STRASBOURG, FRANCE

Rampage suspect killed

in shootout with police

The man authorities believe killed three people during a rampage near a Christmas market in Strasbourg died Thursday in a shootout with police at the end of a two-day manhunt, French authorities said.

The Paris prosecutor's office, which handles terror cases in France, formally identified the man killed in the eastern French city as 29-year-old Cherif Chekatt, a Strasbourg-born man with a long history of convictions for various crimes, including robberies. Chekatt also had been on a watch list of potential extremists.

 

MOJAVE, CALIFORNIA

Virgin Galactic launches

rocket ship into space

Virgin Galactic's tourism spaceship climbed more than 50 miles high above California's Mojave Desert on Thursday, reaching for the first time what the company considers the boundary of space.

The rocket ship hit an altitude of 51 miles before beginning its gliding descent, said mission official Enrico Palermo. It landed on a runway minutes later.

Thursday's supersonic flight takes Virgin Galactic closer to turning the long-delayed dream of commercial space tourism into reality.

 

BAMAKO, MALI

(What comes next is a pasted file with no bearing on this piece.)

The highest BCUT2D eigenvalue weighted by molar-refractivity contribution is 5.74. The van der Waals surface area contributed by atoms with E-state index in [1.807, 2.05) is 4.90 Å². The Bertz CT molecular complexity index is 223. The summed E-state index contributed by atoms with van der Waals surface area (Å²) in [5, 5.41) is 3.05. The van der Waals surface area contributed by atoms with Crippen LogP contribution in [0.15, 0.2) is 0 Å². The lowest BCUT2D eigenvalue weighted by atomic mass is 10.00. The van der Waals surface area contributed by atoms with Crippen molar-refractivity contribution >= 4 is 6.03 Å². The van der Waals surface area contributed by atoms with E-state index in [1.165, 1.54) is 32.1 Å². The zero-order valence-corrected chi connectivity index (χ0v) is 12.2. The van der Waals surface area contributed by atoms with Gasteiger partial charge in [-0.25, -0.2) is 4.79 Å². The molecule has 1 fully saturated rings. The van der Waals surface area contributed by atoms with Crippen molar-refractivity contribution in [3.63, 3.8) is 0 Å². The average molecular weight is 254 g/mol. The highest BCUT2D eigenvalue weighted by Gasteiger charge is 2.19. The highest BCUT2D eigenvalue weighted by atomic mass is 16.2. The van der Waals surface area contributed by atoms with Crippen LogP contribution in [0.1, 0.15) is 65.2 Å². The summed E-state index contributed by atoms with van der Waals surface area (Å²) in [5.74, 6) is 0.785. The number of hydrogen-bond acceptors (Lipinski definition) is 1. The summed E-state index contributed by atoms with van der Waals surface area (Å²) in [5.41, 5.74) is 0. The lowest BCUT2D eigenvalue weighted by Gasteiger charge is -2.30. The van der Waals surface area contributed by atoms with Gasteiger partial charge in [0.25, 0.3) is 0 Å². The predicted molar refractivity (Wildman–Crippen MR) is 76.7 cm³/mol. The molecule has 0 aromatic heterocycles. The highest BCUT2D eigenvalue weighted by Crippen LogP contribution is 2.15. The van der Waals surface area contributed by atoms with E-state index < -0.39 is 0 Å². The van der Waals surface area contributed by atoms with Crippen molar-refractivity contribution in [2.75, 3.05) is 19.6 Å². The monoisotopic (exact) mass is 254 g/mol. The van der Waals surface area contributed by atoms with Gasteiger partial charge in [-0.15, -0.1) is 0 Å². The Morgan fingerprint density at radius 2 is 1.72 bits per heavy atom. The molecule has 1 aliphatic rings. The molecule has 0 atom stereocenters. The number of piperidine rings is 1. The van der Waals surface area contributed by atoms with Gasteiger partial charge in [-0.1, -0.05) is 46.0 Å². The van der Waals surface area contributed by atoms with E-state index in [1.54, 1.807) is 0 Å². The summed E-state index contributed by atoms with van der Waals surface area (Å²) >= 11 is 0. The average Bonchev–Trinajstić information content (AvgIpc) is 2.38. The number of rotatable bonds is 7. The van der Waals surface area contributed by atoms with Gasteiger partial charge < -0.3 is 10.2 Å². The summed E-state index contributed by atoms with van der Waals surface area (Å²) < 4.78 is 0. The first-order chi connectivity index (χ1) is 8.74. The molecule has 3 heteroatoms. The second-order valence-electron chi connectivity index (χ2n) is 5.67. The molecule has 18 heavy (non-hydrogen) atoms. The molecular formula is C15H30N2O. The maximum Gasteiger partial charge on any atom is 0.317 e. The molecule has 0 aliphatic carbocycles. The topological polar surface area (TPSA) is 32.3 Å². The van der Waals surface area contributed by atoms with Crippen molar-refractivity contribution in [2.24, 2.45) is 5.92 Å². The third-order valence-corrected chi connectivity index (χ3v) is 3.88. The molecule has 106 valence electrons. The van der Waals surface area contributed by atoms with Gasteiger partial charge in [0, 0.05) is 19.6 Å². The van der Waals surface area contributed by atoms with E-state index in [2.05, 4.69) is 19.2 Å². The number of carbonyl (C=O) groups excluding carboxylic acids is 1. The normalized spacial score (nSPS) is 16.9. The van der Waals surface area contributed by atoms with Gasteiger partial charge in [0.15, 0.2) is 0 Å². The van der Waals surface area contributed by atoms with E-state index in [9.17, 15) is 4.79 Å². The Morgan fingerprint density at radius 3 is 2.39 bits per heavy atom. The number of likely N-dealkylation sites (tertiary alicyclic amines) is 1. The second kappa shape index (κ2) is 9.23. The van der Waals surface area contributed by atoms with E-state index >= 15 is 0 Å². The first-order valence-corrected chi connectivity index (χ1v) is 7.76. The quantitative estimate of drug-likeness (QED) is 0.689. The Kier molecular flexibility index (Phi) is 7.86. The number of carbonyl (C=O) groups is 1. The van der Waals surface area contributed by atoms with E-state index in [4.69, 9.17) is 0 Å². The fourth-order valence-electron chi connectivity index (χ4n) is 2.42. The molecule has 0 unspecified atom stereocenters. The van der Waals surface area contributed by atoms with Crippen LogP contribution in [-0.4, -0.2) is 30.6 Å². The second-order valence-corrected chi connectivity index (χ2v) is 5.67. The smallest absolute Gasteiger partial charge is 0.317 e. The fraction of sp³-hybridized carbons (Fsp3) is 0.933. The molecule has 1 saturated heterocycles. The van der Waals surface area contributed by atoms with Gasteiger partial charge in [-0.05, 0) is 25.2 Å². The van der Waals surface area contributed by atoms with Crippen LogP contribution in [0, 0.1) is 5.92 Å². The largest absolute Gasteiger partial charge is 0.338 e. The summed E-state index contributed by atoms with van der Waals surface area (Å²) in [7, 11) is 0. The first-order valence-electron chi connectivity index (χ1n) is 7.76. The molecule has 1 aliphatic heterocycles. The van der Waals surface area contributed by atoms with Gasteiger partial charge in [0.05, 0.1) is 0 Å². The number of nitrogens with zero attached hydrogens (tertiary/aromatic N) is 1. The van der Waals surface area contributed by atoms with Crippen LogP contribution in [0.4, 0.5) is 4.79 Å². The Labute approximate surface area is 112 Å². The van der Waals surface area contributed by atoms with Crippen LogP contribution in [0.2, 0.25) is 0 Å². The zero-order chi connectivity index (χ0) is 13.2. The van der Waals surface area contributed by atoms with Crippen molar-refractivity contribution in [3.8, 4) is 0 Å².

Series of attacks kill

at least 42 in camps

Suspected jihadists on motorcycles have killed at least 42 people during a series of attacks on Tuareg nomadic camps in Mali, local leaders said Thursday.

Moussa Ag Acharatoumane, a Tuareg self-defense official, said the attacks took place Tuesday and Wednesday in the sprawling West African nation's eastern Menaka region. The victims, who included children as young as 8, were members of his group known as MSA, which has been fighting militants with ties to the Islamic State group who are active in the region.

This week's violence risks setting off a new cycle of intercommunal clashes in the Menaka region, where 100 civilians have already been killed this year.

 

NEW YORK

Bomb threats cause

fear across country 

A wave of bomb threats emailed Thursday to hundreds of schools, businesses and government buildings across the U.S. triggered searches, evacuations and fear — but there were no signs of explosives, and authorities said the scare appeared to be a crude extortion attempt.

Law enforcement agencies across the country dismissed the threats, saying they were meant to cause disruption and compel recipients into sending money and were not considered credible.

The sender claimed to have had an associate plant a small bomb in the recipient's building and that the only way to stop him from setting it off was by making an online payment of $20,000 in Bitcoin.

 

Beacon Journal/Ohio.com wires